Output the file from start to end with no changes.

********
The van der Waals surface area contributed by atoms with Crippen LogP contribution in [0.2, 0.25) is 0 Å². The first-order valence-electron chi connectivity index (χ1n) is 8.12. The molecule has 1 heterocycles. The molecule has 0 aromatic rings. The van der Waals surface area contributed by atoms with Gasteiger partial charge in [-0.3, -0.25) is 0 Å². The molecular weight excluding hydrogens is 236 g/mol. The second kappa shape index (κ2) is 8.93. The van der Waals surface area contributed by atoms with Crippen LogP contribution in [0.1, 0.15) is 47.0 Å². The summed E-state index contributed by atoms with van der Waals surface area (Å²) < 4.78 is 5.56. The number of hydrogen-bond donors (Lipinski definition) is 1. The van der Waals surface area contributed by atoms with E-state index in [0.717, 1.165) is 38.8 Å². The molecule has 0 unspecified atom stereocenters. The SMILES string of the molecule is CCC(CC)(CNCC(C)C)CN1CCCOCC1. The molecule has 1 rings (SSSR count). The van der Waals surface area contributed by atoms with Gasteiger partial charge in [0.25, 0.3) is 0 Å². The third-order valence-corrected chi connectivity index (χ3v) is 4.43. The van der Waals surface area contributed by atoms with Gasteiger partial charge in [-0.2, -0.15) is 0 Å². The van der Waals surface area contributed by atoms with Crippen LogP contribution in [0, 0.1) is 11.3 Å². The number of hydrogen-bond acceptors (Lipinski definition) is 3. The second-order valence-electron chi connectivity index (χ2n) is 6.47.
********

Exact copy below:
The van der Waals surface area contributed by atoms with Crippen LogP contribution in [0.2, 0.25) is 0 Å². The first-order valence-electron chi connectivity index (χ1n) is 8.12. The molecule has 1 heterocycles. The molecule has 0 aromatic rings. The van der Waals surface area contributed by atoms with Gasteiger partial charge in [-0.3, -0.25) is 0 Å². The molecular weight excluding hydrogens is 236 g/mol. The second kappa shape index (κ2) is 8.93. The van der Waals surface area contributed by atoms with Crippen LogP contribution in [0.1, 0.15) is 47.0 Å². The summed E-state index contributed by atoms with van der Waals surface area (Å²) < 4.78 is 5.56. The number of hydrogen-bond donors (Lipinski definition) is 1. The van der Waals surface area contributed by atoms with E-state index in [0.717, 1.165) is 38.8 Å². The molecule has 0 unspecified atom stereocenters. The SMILES string of the molecule is CCC(CC)(CNCC(C)C)CN1CCCOCC1. The molecule has 1 rings (SSSR count). The van der Waals surface area contributed by atoms with Gasteiger partial charge in [0.25, 0.3) is 0 Å². The third-order valence-corrected chi connectivity index (χ3v) is 4.43. The van der Waals surface area contributed by atoms with Gasteiger partial charge in [-0.2, -0.15) is 0 Å². The van der Waals surface area contributed by atoms with Crippen LogP contribution in [0, 0.1) is 11.3 Å². The number of hydrogen-bond acceptors (Lipinski definition) is 3. The second-order valence-electron chi connectivity index (χ2n) is 6.47.